Andrew Purvis

Director, Safety, Environment and Technology, worldsteel

8 November 2021

My previous blog introduced COP 26 and talked about hopes for the conference.

I’d like to spend a little time discussing more directly how our industry is being talked about and supported through the upcoming transition.

The most important new high-level initiative is probably the ‘The Breakthrough Agenda’, launched by the UK Presidency at COP26. Described by the Presidency as “A commitment to work together internationally this decade to accelerate the development and deployment of the clean technologies needed to meet our Paris climate goals, ensuring they are affordable and accessible for all.”

The Glasgow Breakthroughs will be the first set of global goals under this agenda, with goals that aim to make clean technologies the most affordable, accessible and attractive option in each emitting sector before 2030.

The Glasgow Breakthroughs will focus on some of the most challenging sectors, including steel.

The aim for steel is to make ‘Near-zero emission steel’  the preferred choice in global markets, with efficient and near-zero emission production in every region by 2030 or earlier. ‘Near-zero emissions’ steel is yet to be defined but is likely referring to greater than 90% reduction versus the conventional BF-BOF route, though both ore and scrap-based routes will be part of the solution

Source: UK Government

The Glasgow Steel Breakthrough aims to support and encourage coordination between a suite of existing initiatives addressing different aspects of steel and climate, establishing work packages to accelerate the steel transition and setting specific global targets or indicators to guide and measure progress.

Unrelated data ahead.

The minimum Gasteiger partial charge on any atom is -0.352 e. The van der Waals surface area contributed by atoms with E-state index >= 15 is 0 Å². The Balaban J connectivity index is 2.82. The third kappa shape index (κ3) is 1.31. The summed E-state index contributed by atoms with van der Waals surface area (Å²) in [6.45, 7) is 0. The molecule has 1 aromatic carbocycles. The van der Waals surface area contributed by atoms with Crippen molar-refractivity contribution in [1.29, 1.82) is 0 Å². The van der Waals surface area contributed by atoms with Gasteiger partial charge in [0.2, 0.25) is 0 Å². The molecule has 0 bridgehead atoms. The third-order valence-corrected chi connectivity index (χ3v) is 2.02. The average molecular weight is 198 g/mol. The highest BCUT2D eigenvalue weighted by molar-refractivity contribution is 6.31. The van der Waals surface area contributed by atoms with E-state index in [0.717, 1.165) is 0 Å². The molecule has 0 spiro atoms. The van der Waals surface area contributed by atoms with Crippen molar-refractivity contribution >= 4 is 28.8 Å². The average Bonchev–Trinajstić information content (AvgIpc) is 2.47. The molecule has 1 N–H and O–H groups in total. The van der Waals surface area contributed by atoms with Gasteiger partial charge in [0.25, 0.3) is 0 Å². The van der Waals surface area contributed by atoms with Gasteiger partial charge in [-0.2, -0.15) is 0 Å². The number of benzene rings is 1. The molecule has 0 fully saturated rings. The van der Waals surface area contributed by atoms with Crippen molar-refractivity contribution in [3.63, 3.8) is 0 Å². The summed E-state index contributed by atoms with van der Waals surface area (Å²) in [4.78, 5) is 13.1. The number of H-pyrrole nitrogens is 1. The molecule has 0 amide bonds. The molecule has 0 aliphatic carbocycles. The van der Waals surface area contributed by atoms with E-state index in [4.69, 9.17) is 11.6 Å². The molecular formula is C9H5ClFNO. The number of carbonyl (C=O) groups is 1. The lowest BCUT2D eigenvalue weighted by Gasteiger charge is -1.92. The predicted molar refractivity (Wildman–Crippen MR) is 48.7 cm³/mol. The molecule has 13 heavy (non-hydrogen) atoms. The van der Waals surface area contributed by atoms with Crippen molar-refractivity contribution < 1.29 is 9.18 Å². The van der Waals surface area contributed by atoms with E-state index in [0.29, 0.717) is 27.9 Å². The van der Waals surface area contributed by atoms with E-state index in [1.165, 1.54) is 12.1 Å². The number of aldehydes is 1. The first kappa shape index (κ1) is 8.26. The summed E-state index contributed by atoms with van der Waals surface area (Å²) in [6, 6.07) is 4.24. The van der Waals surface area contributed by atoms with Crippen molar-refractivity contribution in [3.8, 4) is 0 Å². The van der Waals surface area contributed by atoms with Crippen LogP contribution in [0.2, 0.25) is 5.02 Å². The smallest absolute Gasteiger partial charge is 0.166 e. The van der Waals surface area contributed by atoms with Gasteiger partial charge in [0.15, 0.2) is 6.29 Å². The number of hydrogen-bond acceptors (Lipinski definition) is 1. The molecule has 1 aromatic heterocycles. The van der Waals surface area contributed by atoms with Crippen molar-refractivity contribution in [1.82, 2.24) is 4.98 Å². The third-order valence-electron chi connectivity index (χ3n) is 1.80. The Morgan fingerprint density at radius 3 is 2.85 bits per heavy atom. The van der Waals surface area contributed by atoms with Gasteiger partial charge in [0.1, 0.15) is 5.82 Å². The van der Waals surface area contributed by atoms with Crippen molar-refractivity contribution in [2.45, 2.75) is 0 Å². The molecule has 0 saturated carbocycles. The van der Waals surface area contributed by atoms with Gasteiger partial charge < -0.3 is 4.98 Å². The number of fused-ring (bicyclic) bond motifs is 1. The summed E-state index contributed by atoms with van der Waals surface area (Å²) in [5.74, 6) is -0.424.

The initiative will address innovation, procurement, standards, finance and cross-cutting issues.

As such, the Breakthrough initiative looks well-positioned to act as an umbrella, coordinating group atop an increasing number of initiatives, facilitating collaboration and giving an improved structure to initiatives that are already active.

Source: UK Government

It is envisioned that the initiative will mobilise governments to establish demonstration projects across key steel producing nations, collaborating across several elements of the steel decarbonisation challenge.

This will be delivered through the existing initiatives, including RD&D (Mission Innovation), standards and procurement (The Clean Energy Ministerial’s Industrial Deep Decarbonisation Initiative (CEM IDDI), and aligning finance (Leadership Group for Industrial Transition / Mission Possible Partnership (LeadIT / MPP)).

The COP Presidency hopes that a key outcome will be a faster transition to Net Zero, including governments mobilising demo and commercial projects.

The COP Presidency will invite the International Energy Agency (IEA), working in collaboration with the International Renewable Energy Agency (IRENA) and the United Nations High Level Climate Action Champions, and other institutions and bodies, to lead an assessment of progress towards this breakthrough.

The framing of the Breakthroughs are intended to act as aspirational goals to mobilise sectors around common areas of collaboration to accelerate the momentum towards key technological ‘tipping points’ such as the cost of green low-carbon DRI, direct electrolysis of iron, and 100% renewable EAFs.

This whole initiative, part of a larger ‘Breakthrough Agenda’, commits countries to collaborate at a global, leader level on sectors in a way that hasn’t been done before.

The UK Government hope to position Glasgow Breakthroughs almost as a ‘Sectoral Determined Contributions’ programme, complementary to the current ‘National Determined Contributions’ under the UNFCCC.

On 2 November, 42 countries launched and endorsed the agenda programme with 26 countries (including India, the EU, Japan, the USA, Korea and Turkey) agreeing to participate in the steel elements of the programme. The UK presidency hope to grow this number over time.

We have seen a plethora of somewhat disparate climate-based initiatives launched over the last year or so, each looking at different specific aspects of the steel industry transition. The Glasgow Breakthroughs initiative appears to represent a credible effort to bring coordination and alignment to a somewhat crowded space.

worldsteel will maintain our engagement with the Breakthroughs team and we will monitor progress with much interest.